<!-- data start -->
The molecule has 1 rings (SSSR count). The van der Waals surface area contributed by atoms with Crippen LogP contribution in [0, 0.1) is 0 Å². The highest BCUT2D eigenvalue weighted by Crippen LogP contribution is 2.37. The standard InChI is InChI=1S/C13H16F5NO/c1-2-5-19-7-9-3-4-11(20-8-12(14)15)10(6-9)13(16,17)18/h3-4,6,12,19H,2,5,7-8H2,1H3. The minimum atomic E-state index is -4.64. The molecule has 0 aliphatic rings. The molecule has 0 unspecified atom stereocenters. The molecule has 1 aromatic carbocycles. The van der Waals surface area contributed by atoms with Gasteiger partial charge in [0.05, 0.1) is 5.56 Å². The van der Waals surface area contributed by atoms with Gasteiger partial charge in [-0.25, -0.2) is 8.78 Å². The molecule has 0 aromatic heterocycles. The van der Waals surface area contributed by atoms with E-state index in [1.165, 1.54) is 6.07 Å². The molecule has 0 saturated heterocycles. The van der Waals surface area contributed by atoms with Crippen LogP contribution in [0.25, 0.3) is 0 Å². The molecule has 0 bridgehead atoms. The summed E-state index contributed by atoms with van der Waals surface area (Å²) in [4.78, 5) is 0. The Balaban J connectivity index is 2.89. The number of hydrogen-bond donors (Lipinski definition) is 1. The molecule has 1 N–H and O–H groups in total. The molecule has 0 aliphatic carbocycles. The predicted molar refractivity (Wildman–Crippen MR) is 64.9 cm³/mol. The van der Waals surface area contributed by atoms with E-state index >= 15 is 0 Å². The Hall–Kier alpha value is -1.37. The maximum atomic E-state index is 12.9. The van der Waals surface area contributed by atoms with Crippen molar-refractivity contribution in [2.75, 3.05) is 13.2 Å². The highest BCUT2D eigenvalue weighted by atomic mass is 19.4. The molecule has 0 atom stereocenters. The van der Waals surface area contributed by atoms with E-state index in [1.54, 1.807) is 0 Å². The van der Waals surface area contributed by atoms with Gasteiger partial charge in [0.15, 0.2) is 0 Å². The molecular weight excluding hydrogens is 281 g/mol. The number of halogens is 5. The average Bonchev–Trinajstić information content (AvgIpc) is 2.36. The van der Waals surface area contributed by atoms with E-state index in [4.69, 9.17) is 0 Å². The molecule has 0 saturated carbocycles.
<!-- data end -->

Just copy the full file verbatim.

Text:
The molecule has 1 rings (SSSR count). The van der Waals surface area contributed by atoms with Crippen LogP contribution in [0, 0.1) is 0 Å². The highest BCUT2D eigenvalue weighted by Crippen LogP contribution is 2.37. The standard InChI is InChI=1S/C13H16F5NO/c1-2-5-19-7-9-3-4-11(20-8-12(14)15)10(6-9)13(16,17)18/h3-4,6,12,19H,2,5,7-8H2,1H3. The minimum atomic E-state index is -4.64. The molecule has 0 aliphatic rings. The molecule has 0 unspecified atom stereocenters. The molecule has 1 aromatic carbocycles. The van der Waals surface area contributed by atoms with Gasteiger partial charge in [0.05, 0.1) is 5.56 Å². The van der Waals surface area contributed by atoms with Gasteiger partial charge in [-0.25, -0.2) is 8.78 Å². The molecule has 0 aromatic heterocycles. The van der Waals surface area contributed by atoms with E-state index in [1.165, 1.54) is 6.07 Å². The molecule has 0 saturated heterocycles. The van der Waals surface area contributed by atoms with Crippen LogP contribution in [0.25, 0.3) is 0 Å². The molecule has 0 bridgehead atoms. The summed E-state index contributed by atoms with van der Waals surface area (Å²) in [4.78, 5) is 0. The Balaban J connectivity index is 2.89. The number of hydrogen-bond donors (Lipinski definition) is 1. The molecule has 1 N–H and O–H groups in total. The molecule has 0 aliphatic carbocycles. The predicted molar refractivity (Wildman–Crippen MR) is 64.9 cm³/mol. The van der Waals surface area contributed by atoms with E-state index >= 15 is 0 Å². The Hall–Kier alpha value is -1.37. The maximum atomic E-state index is 12.9. The van der Waals surface area contributed by atoms with Crippen molar-refractivity contribution in [2.75, 3.05) is 13.2 Å². The highest BCUT2D eigenvalue weighted by atomic mass is 19.4. The molecule has 0 atom stereocenters. The van der Waals surface area contributed by atoms with E-state index in [1.54, 1.807) is 0 Å². The van der Waals surface area contributed by atoms with Gasteiger partial charge in [0.15, 0.2) is 0 Å². The molecular weight excluding hydrogens is 281 g/mol. The number of halogens is 5. The average Bonchev–Trinajstić information content (AvgIpc) is 2.36. The van der Waals surface area contributed by atoms with E-state index in [4.69, 9.17) is 0 Å². The molecule has 0 saturated carbocycles.